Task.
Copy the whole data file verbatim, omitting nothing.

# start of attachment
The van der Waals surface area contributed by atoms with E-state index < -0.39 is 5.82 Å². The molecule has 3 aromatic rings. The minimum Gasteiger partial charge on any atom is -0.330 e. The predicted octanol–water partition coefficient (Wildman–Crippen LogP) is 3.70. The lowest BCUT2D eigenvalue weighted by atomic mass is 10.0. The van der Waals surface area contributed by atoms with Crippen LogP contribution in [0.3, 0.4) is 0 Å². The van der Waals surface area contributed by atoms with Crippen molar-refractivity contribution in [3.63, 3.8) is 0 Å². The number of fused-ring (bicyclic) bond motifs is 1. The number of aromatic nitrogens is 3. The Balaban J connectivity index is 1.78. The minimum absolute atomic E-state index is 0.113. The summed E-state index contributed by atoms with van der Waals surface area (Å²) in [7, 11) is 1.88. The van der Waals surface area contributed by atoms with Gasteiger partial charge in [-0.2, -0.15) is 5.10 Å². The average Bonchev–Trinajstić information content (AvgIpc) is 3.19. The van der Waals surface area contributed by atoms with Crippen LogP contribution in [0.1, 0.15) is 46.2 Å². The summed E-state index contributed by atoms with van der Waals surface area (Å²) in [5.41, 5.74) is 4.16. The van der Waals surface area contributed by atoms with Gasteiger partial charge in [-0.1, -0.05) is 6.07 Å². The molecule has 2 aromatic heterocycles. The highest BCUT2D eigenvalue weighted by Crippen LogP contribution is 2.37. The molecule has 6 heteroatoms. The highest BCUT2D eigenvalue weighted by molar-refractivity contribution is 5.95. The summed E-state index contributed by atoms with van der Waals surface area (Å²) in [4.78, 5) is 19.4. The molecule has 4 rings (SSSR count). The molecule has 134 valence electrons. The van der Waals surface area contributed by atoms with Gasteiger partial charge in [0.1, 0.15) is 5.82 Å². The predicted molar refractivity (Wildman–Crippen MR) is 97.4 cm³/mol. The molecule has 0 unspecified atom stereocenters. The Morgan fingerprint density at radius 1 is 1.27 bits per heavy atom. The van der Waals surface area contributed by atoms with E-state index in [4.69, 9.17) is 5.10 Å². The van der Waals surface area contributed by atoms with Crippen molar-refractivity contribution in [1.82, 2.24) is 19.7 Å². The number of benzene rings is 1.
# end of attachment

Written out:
The van der Waals surface area contributed by atoms with E-state index < -0.39 is 5.82 Å². The molecule has 3 aromatic rings. The minimum Gasteiger partial charge on any atom is -0.330 e. The predicted octanol–water partition coefficient (Wildman–Crippen LogP) is 3.70. The lowest BCUT2D eigenvalue weighted by atomic mass is 10.0. The van der Waals surface area contributed by atoms with Crippen LogP contribution in [0.3, 0.4) is 0 Å². The van der Waals surface area contributed by atoms with Crippen molar-refractivity contribution in [3.63, 3.8) is 0 Å². The number of fused-ring (bicyclic) bond motifs is 1. The number of aromatic nitrogens is 3. The Balaban J connectivity index is 1.78. The minimum absolute atomic E-state index is 0.113. The summed E-state index contributed by atoms with van der Waals surface area (Å²) in [7, 11) is 1.88. The van der Waals surface area contributed by atoms with Gasteiger partial charge in [-0.2, -0.15) is 5.10 Å². The average Bonchev–Trinajstić information content (AvgIpc) is 3.19. The van der Waals surface area contributed by atoms with Crippen LogP contribution in [0.1, 0.15) is 46.2 Å². The summed E-state index contributed by atoms with van der Waals surface area (Å²) in [5.41, 5.74) is 4.16. The van der Waals surface area contributed by atoms with Gasteiger partial charge in [-0.1, -0.05) is 6.07 Å². The molecule has 2 aromatic heterocycles. The highest BCUT2D eigenvalue weighted by Crippen LogP contribution is 2.37. The molecule has 6 heteroatoms. The highest BCUT2D eigenvalue weighted by molar-refractivity contribution is 5.95. The summed E-state index contributed by atoms with van der Waals surface area (Å²) in [4.78, 5) is 19.4. The molecule has 4 rings (SSSR count). The molecule has 134 valence electrons. The van der Waals surface area contributed by atoms with Gasteiger partial charge in [0.1, 0.15) is 5.82 Å². The predicted molar refractivity (Wildman–Crippen MR) is 97.4 cm³/mol. The molecule has 0 unspecified atom stereocenters. The Morgan fingerprint density at radius 1 is 1.27 bits per heavy atom. The van der Waals surface area contributed by atoms with E-state index in [4.69, 9.17) is 5.10 Å². The van der Waals surface area contributed by atoms with Crippen molar-refractivity contribution in [1.82, 2.24) is 19.7 Å². The number of benzene rings is 1.